The pediatric heart failure and transplantation program at St. Louis Children’s Hospital (SLCH) began performing pediatric heart transplants in the 1980s with over 500 heart transplants performed since its inception. SLCH is nationally recognized as a large volume transplant center with expertise in complex, high-risk patients with advanced heart failure, particularly those with congenital heart disease. SLCH also has a long history of use of ventricular assist devices (VADs) for refractory heart failure including outpatient and inpatient support with temporary and durable devices. Our team receives referrals from the St. Louis region as well as nationally.
During fellowship, categorical pediatric cardiology fellows routinely care for HFHT patients throughout the spectrum of care, including imaging, cardiac catheterization and inpatient service. Fellows spend an additional dedicated month with the HFHT service with both inpatient and outpatient care. Fellows are expected to be comfortable with the diagnosis and management of acute and chronic heart failure, indications and management of VADs, failed congenital heart disease palliation from infants to young adults, indications and peri-operative management of heart transplantation and long-term outcomes and complications of pediatric heart transplantation.
Please refer to division’s page under Clinical Care.
The call schedule gives fellows experience in the full range of urgent problems in pediatric cardiology and a focused experience in intensive cardiac care in the second and third years. Fellows take in-house call in the form of a night-shift rotation. The night-shift fellow (6:30 p.m. – 6:30 a.m.), under the supervision of the inpatient cardiology attending, is responsible for overnight management of the cardiac inpatients on the cardiology unit, for urgent consultations (in-house and from outside hospitals) and overnight echocardiograms.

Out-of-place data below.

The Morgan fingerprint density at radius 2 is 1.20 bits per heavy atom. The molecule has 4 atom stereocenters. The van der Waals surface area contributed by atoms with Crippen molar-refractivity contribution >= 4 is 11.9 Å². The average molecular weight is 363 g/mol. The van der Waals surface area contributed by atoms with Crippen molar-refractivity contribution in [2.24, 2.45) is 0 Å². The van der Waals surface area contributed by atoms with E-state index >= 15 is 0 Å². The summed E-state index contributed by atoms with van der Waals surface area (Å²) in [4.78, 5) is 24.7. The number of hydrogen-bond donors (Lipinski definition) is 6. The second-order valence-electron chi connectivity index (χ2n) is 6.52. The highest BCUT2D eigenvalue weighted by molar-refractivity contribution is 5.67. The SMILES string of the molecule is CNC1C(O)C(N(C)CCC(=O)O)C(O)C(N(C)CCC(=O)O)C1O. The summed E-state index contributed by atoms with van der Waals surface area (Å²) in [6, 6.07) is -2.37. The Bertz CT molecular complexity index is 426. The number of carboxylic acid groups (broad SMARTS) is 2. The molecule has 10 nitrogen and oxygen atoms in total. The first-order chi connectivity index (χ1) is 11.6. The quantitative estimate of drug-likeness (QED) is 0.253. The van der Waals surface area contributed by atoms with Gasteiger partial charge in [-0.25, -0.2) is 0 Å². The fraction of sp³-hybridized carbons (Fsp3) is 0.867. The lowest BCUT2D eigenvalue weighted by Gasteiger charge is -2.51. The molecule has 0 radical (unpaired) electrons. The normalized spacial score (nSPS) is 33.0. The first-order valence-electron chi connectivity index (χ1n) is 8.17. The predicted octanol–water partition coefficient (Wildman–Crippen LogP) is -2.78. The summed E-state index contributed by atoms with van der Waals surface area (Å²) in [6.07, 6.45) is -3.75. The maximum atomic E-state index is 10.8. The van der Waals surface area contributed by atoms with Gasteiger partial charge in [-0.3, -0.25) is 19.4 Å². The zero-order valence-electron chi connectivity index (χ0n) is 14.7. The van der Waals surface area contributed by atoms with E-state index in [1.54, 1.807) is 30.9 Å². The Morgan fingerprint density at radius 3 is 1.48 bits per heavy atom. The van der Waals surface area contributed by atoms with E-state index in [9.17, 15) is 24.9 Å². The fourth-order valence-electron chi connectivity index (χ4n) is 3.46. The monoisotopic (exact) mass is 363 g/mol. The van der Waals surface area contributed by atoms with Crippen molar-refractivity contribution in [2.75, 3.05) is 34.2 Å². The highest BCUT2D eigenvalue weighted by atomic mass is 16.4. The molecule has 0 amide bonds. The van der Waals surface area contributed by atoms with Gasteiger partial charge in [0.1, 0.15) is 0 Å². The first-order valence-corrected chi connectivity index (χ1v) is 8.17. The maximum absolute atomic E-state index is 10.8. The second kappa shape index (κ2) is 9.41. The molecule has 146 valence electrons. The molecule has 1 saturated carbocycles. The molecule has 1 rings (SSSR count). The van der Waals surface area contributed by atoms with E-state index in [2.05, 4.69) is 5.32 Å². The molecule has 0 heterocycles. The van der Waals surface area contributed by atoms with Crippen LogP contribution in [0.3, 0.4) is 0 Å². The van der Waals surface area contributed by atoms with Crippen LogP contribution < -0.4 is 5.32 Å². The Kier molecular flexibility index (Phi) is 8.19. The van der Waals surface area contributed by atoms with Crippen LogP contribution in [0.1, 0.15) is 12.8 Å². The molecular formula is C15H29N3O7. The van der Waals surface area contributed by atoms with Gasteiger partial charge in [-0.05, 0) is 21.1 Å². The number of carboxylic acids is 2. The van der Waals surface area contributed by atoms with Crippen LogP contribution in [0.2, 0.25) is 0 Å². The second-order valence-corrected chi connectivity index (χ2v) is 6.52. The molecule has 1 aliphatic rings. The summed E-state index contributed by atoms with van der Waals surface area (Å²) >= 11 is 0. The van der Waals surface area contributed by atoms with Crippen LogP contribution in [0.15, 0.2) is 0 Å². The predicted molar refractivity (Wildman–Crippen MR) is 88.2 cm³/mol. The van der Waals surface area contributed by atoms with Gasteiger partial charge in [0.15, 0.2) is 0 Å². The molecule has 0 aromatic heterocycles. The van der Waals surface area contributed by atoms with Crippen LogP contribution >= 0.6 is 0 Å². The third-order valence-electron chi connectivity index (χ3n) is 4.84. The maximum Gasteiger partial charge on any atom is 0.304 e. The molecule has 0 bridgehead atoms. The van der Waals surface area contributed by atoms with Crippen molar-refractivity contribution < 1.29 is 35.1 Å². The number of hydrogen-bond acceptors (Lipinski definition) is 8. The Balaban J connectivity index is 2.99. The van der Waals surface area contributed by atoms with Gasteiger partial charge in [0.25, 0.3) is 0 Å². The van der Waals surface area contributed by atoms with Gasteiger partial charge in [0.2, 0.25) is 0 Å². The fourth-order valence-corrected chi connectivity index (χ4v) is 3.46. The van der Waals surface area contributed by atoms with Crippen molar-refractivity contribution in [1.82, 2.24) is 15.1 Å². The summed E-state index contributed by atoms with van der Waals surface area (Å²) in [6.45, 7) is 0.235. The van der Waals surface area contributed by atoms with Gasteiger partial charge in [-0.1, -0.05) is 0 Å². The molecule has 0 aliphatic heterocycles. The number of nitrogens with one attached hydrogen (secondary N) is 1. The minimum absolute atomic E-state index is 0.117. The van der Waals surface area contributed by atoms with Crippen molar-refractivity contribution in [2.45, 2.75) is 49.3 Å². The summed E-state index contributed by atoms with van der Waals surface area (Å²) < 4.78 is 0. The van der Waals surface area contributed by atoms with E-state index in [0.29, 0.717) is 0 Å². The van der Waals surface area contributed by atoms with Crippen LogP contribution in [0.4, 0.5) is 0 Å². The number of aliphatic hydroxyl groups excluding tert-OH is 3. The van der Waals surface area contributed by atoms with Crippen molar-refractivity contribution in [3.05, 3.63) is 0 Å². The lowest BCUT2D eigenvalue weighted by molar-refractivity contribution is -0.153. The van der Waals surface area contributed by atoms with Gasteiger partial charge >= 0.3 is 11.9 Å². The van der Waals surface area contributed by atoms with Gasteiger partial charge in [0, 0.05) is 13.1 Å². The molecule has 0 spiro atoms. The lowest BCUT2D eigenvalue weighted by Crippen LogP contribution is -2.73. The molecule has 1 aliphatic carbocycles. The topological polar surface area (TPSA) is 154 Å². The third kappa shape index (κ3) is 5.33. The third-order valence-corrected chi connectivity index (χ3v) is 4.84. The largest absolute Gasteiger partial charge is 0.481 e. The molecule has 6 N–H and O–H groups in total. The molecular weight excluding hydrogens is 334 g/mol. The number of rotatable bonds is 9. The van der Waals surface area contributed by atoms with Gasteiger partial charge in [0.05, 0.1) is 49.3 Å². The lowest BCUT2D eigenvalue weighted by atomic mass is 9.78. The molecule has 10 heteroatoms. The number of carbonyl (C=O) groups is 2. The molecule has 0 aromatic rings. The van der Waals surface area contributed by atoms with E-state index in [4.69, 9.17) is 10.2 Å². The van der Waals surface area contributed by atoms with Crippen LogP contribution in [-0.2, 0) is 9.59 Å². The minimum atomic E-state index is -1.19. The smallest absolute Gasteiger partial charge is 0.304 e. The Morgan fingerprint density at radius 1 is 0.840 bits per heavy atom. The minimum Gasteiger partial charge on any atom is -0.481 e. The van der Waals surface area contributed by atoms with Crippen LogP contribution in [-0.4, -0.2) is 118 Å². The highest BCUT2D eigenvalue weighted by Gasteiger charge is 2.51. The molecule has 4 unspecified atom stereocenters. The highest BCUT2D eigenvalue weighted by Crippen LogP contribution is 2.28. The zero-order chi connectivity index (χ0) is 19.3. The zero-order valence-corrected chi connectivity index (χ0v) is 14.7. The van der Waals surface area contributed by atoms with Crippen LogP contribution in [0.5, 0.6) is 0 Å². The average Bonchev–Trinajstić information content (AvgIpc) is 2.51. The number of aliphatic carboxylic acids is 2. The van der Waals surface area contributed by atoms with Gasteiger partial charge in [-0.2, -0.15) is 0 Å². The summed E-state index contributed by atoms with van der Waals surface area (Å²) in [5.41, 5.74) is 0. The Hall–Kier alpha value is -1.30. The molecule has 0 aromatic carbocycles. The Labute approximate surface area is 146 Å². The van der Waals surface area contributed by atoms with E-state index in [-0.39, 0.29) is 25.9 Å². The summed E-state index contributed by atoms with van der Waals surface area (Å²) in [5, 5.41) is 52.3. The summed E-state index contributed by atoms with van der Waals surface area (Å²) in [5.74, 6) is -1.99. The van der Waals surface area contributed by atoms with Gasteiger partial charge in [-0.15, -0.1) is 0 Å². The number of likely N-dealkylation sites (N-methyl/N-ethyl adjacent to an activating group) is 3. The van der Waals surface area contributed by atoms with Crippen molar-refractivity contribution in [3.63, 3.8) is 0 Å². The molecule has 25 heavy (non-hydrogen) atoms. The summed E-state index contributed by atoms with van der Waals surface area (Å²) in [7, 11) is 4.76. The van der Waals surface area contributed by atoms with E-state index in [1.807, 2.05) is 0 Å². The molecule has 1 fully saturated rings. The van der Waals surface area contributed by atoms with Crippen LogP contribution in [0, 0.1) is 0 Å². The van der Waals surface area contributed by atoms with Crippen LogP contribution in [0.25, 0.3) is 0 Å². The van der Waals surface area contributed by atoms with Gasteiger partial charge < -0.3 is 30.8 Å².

Cardiac intensive care unit (CICU) night shift is separate and is covered by second and third year fellows during their CICU rotation.
Fellows participate in evaluation of outpatients referred to the cardiology clinics at St. Louis Children’s Hospital and in satellite outreach clinics throughout Missouri. Each fellow is assigned to a weekly clinic at St. Louis Children’s Hospital under the same cardiology attending preceptor for six-month blocks. Fellows also attend a monthly satellite clinic for at least two six-month blocks. Goals for this experience are to hone cardiac-focused history-taking and physical examination skills; to be able to independently assess patients referred for common problems such as murmurs, syncope, chest pain, and rule out or diagnosis cardiac disease in these patients; to coordinate care and longitudinal follow-up for patients with congenital and acquired heart disease; and to effectively communicate with referring physicians.